The therapist's plan of care must be reviewed, revised if necessary, and signed, as medically necessary by the member's physician, or other licensed practitioner of the healing arts within the practitioner's scope of practice under state law at least once every 90 days.

The care plan may not cover more than a 90-day period, or the time frame documented in the approved IFSP.

A plan of care must be certified. Certification is the physician's, physician's assistant or nurse practitioner's approval of the plan of care. Certification requires a dated signature on the plan of care or some other document that indicates approval of the plan of care. If the service is a Medicare-covered service and is provided to a member who is eligible for Medicare, the plan of care must be reviewed at the intervals required by Medicare.


A re-evaluation must occur whenever there is an unanticipated change in the member's status, a failure to respond to interventions as expected or there is a need for a new plan of care based on new problems and goals requiring significant modification of treatment plan. The documentation for a re-evaluation need not be as comprehensive as the initial evaluation, but must include at least the following:

    • Reason for re-evaluation
    • Member's health and functional status reflecting any changes
    • Findings from any repeated or new examination elements
    • Changes to plan of care

Treatment Notes

Written documentation of each encounter must be in the member's record of service. These visit notes document the implementation of the plan of care established by the therapist at the initial evaluation. Each visit note must include the following:

    • The member's name and date of birth.
    • The date of service.
    • The type of service provided to the member.
    • Total timed code treatment minutes and total treatment time in minutes.
      • Total treatment time includes the minutes for timed code treatment and untimed code treatment.
      • Total treatment time does not include time for services that are not billable (e.g., rest periods).
      • The time spent providing each service. The number of units billed/requested must match the documentation (billing and the total timed code treatment minutes must be consistent).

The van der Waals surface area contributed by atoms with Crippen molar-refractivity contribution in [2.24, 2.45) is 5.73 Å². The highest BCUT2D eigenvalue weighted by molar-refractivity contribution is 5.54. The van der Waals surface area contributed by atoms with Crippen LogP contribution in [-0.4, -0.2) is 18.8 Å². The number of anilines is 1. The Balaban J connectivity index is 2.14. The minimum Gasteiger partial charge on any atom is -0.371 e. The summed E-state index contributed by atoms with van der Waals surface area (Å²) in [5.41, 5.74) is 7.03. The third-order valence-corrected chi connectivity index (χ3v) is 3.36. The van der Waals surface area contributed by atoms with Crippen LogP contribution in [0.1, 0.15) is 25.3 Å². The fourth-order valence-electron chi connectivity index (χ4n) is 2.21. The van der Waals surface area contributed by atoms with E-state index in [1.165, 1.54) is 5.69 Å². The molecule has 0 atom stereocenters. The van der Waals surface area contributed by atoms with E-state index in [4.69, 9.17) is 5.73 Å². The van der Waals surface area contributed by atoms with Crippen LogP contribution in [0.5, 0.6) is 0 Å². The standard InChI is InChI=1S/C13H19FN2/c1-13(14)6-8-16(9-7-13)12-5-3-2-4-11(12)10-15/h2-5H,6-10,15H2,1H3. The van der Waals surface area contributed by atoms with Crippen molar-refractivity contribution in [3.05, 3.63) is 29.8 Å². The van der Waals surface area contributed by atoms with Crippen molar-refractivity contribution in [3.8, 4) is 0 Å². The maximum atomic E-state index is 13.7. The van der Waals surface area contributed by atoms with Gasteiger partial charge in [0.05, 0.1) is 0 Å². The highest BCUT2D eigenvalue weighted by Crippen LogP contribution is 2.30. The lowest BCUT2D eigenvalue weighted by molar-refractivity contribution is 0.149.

• A description of each service provided during the encounter including procedure codes. The description should support each procedure code billed.
    • The name or names and titles of the persons providing each service including assistants and the name and title of the therapist supervising or directing the services.
    • Identification of the short or long-term goals being addressed during the encounter.

In addition to the above required information items, the visit note documentation must contain the Subjective, Objective, Assessment and Plan format elements. These may be documented in any order (i.e. SOAP, APSO, etc.)

    • A subjective element which includes the reason for the visit, the member/caregiver's report of current status relative to treatment goals, and any changes in member's status since the last visit,
    • An objective element which includes the practitioner's findings, including abnormal and pertinent normal findings from any procedures or tests performed,
    • An assessment component which includes the practitioner's assessment of the member's response to interventions provided, specific progress made toward treatment goals, and any factors affecting the intervention or progression of goals, and
    • A plan component that states the plan for the next visit(s).

Discharge Summary

At the conclusion of therapy services, a discharge summary must be included in the documentation of the final visit in an episode of care. This must include the following:

    • Highlights of a member's progress or lack of progress towards treatment goals.
    • Summary of the outcome of services provided during the episode of care.


Colorado Department of Health Care Policy & Financing

Physical and Occupational Therapy Billing Manual